The beauty of the Scottsdale Barrett-Jackson auction is that it tries to answer the question on every collector-car enthusiast's mind: "How much is my car worth?" These folks do a great job making sure that a wide variety of vehicles cross the auction block. They cover pretty much every genre of car ever produced, including rare and expensive classics with names like Packard and LaSalle, factory-correct muscle cars, street rods, exotics and even oddball rides like a mint condition AMC Pacer or Shaq's Superman van.

Any old car salesman will tell you there's an ass for every seat. Vehicles you wouldn't look twice at might make me wave my bidder's card like a madman. That's what's so magical about the automobile -- one man's nightmare is another man's dream.

But, this year, the big elephant in the room (even bigger than the 12-foot Big Boy) is the fact that America is in the midst of a recession. This auction is, after all, just as much about money as it is about cars.

After scouring the lineup offered this year, it looks like there are fewer vehicles that have been restored to factory-correct specs. Maybe the guys with Hemi-powered, numbers-matching Mopars and real Yenko Camaros are keeping their cars under wraps in hopes that the economy eventually recovers. By doing this they may actually be creating a void in the market that rekindles demand for their cars.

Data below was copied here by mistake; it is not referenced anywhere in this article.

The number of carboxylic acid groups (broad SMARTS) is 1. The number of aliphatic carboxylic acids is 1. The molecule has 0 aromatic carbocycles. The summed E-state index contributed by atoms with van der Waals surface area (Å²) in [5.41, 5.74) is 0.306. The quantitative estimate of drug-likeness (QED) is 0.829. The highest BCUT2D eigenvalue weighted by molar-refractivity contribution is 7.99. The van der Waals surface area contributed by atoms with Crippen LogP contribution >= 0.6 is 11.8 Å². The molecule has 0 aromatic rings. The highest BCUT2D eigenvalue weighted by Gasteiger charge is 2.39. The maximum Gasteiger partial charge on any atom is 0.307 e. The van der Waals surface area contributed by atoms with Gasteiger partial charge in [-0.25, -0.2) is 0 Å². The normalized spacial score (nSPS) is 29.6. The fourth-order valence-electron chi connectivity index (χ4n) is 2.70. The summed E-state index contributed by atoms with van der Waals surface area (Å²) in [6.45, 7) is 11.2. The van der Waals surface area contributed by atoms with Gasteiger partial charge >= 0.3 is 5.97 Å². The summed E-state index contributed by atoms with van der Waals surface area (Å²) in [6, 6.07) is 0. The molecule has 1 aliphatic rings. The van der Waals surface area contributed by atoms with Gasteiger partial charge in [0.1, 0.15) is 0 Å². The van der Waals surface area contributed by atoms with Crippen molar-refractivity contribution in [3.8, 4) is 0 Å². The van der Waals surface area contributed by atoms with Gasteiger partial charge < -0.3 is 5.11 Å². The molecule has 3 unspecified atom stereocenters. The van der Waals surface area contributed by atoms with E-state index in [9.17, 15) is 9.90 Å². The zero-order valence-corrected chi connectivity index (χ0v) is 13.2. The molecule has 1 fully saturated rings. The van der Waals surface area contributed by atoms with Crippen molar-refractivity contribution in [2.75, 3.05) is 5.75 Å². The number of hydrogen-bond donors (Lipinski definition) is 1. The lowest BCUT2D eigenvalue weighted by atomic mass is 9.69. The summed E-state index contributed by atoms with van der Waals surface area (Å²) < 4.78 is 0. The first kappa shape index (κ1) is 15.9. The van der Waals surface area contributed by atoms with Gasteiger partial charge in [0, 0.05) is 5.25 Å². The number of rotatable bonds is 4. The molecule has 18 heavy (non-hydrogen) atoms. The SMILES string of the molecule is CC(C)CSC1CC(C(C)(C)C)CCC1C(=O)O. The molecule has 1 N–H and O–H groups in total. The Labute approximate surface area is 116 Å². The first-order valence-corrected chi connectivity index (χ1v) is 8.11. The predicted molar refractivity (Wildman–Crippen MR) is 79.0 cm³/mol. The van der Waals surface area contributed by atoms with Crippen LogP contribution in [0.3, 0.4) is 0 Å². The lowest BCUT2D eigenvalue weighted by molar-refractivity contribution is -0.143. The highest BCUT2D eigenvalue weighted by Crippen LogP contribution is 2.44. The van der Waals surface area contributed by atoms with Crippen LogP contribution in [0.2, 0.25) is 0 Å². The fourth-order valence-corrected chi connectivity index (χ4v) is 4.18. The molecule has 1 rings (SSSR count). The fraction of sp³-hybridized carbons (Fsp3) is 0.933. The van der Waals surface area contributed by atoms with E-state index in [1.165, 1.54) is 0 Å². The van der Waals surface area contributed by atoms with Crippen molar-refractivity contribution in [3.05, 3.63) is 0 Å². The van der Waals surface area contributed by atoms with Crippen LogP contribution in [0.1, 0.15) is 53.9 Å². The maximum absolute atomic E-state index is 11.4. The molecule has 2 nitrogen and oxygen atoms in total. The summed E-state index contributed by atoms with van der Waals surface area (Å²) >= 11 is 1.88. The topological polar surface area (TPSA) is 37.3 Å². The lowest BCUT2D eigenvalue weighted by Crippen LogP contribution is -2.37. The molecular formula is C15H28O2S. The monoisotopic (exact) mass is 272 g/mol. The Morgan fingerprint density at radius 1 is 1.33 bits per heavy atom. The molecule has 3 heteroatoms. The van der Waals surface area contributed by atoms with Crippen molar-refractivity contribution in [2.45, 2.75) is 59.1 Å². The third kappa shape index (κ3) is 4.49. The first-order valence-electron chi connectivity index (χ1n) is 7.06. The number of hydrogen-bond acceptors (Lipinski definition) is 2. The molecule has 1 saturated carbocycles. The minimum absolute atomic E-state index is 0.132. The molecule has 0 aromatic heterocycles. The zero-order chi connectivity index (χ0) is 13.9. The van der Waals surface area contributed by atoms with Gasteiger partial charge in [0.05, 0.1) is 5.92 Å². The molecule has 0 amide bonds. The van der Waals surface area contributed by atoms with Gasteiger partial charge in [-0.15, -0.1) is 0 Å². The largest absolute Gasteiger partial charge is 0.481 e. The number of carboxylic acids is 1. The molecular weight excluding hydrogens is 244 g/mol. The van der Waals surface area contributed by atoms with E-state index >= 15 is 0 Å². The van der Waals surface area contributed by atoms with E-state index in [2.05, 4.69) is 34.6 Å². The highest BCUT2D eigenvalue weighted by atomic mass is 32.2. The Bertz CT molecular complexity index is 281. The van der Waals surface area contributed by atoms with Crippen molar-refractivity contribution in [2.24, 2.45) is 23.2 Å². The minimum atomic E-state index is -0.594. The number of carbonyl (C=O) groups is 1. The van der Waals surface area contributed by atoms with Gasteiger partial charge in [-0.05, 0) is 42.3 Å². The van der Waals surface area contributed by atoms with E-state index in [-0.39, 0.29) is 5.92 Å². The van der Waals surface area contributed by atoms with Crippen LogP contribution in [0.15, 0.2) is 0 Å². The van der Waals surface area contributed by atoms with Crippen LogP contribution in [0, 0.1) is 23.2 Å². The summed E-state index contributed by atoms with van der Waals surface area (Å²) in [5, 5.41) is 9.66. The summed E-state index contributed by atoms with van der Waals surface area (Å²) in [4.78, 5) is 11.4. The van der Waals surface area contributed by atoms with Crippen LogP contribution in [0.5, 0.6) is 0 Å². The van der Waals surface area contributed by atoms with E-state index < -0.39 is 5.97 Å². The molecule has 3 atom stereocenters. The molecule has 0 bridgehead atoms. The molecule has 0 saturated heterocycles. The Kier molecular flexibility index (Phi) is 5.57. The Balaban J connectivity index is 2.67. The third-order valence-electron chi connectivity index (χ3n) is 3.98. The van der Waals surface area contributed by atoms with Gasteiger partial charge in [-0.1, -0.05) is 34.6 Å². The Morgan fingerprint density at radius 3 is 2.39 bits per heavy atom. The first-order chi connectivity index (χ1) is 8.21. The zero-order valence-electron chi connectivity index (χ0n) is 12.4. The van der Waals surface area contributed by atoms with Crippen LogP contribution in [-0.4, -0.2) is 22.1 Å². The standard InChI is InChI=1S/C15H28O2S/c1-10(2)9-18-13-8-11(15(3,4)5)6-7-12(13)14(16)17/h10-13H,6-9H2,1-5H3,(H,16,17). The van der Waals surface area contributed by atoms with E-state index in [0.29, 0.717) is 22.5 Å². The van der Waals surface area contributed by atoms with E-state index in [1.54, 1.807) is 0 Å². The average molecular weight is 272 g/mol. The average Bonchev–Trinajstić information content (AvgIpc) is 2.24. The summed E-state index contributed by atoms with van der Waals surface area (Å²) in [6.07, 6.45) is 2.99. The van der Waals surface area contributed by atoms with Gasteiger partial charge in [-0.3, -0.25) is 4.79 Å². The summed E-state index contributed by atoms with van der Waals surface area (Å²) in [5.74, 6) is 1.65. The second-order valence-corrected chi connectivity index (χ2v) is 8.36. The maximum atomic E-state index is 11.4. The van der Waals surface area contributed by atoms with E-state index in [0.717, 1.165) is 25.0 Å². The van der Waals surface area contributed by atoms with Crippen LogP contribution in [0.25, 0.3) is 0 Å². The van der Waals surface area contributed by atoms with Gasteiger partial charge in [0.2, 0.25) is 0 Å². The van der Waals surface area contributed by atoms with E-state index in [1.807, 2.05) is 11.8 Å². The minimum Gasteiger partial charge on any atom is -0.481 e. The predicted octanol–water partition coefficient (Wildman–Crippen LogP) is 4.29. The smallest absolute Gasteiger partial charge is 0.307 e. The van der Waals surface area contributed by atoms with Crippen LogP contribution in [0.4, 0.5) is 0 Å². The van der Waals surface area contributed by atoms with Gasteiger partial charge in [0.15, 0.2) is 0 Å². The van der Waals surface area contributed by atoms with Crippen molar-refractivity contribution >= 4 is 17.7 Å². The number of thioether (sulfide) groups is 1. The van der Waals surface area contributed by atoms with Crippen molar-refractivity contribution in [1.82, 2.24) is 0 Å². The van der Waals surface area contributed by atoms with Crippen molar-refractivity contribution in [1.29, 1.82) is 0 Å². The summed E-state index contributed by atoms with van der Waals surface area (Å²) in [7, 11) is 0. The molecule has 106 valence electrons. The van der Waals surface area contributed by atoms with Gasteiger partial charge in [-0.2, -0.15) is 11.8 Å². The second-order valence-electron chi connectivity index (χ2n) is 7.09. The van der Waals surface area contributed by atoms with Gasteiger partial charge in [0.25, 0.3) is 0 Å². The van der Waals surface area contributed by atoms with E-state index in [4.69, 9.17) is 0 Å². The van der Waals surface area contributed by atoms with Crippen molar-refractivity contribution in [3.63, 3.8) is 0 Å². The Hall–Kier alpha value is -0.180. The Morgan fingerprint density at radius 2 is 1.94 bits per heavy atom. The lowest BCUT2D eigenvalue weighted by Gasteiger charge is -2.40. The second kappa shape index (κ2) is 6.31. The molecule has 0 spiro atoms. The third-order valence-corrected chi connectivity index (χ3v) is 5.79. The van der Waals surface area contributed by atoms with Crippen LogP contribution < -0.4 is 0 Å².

On the flip side, there are so many customs for sale this year that it's easy to lose count. Hundreds of late-model and classic mean machines loaded with modern fuel-injected engines, new leather interiors, big brakes and massive wheels are poised to roll across the block. This flood of horsepower surely can't be good for the guys selling them.

On that note, it's safe to predict that vehicles that have been well-preserved or restored to original condition will bring in the big money at Barrett-Jackson this year, while the custom creations will be selling for a song.

Only time will tell.

Make sure you check out Willy's Garage next Friday for a complete rundown on Winnipeg's own Barrett-Jackson Bash next Saturday evening at the Downtown Pony Corral. We'll also chronicle some of the amazing vehicles that will roll across the block next weekend.

Until then, check out to pick your favourites. Dreaming is free!

Barrett Bash

WILLY'S Garage presents the sixth annual Barrett-Jackson Bash in support of the Children's Rehabilitation Foundation of Manitoba. Watch the world's greatest collector-car auction on the big screens with your friends.

Saturday, Jan. 21 from 5 to 11 p.m. at the downtown Pony Corral Restaurant, 444 St. Mary Ave. Silent auction and door prizes. Teens free with an adult. Tickets are just $10 and are available at all Winnipeg NAPA Auto Parts locations or at the reception desk of the Children's Rehabilitation Foundation, 611 Wellington Cres., between the hours of 8:30 a.m. and 4 p.m.

For more information or to donate prizes, please call Katelyn or Melanie at 230-3404 or email

Republished from the Winnipeg Free Press print edition January 13, 2012 F3